You have /5 articles left.
Sign up for a free account or log in.

A photo illustration showing the four higher education experts who spoke on the panel

From left, Stephanie Cellini, a professor of public policy, public administration and economics at George Washington University; Andrew Gillen, senior policy analyst at Texas Public Policy Foundation; Michael Horn, a co-founder of the Clayton Christensen Institute for Disruptive Innovation; and Stig Leschly, president of Postsecondary Commission, testified at a House subcommittee hearing July 27, 2023.

Justin Morrison/Inside Higher Ed/YouTube

Higher education is in need of innovation, better data for students and new systems to better hold colleges and universities accountable, a panel of witnesses told a House subcommittee Thursday, though they differed on specific solutions.

The hearing focused on the cost of higher education and the value it provides to students and taxpayers. The Republicans on the House higher education subcommittee used the opportunity to criticize the growth of nonteaching staff positions on campuses, increasing tuition costs and their general dissatisfaction with the state of American higher education. Democrats pointed to the need to hold bad actors accountable with a focus on for-profit institutions and voiced concern about the Republicans’ vision of higher education.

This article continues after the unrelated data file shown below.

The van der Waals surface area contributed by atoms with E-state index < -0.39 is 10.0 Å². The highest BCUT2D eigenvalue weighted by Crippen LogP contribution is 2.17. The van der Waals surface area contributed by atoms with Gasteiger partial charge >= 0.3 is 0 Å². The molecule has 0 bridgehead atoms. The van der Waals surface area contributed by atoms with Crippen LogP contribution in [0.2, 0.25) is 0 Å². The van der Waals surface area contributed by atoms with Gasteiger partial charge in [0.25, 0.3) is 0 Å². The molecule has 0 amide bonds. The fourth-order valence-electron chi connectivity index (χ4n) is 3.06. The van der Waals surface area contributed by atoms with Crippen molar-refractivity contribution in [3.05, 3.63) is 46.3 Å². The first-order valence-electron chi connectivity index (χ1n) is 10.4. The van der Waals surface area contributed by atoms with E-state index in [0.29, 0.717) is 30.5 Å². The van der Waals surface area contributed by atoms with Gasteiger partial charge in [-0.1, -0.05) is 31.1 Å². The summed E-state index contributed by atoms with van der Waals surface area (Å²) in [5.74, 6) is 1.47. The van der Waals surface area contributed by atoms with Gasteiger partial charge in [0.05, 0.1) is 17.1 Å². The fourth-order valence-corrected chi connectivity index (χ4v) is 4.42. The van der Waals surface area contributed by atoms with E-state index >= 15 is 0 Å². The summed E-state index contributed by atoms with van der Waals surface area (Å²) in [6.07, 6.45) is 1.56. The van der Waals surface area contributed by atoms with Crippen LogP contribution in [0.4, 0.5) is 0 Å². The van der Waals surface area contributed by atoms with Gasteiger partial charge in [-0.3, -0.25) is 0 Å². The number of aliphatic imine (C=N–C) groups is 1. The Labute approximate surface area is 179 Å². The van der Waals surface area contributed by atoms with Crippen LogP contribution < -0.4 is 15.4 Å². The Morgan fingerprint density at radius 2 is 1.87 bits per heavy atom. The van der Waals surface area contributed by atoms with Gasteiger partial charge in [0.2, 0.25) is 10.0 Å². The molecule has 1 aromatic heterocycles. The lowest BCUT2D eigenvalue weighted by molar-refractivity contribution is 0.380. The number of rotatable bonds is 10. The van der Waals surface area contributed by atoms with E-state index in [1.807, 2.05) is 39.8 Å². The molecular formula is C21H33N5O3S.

“Stronger accountability regulations in higher education also save taxpayers money and prevents federal aid from going to predatory programs,” said Florida representative Frederica Wilson, the top Democrat on the subcommittee. “Far too many tax dollars have gone to dishonest for-profit colleges that heavily rely on federal student aid funding and then they target underrepresented students.”

Utah representative Burgess Owens, the Republican who chairs the higher education subcommittee, said in his opening remarks that the idea of colleges and universities offering a pathway to the American dream is embedded in the country’s psyche.

“Before college became a universal mandate thrust upon unwitting 17-year-olds, this ideal was perhaps accurate,” he said. “College was cheap. Jobs were being filled. And students and taxpayers were all but guaranteed a return on investment. That is not the case today. Outdated measures of quality, coupled with virtually zero transparency of value, have distorted the postsecondary education marketplace.”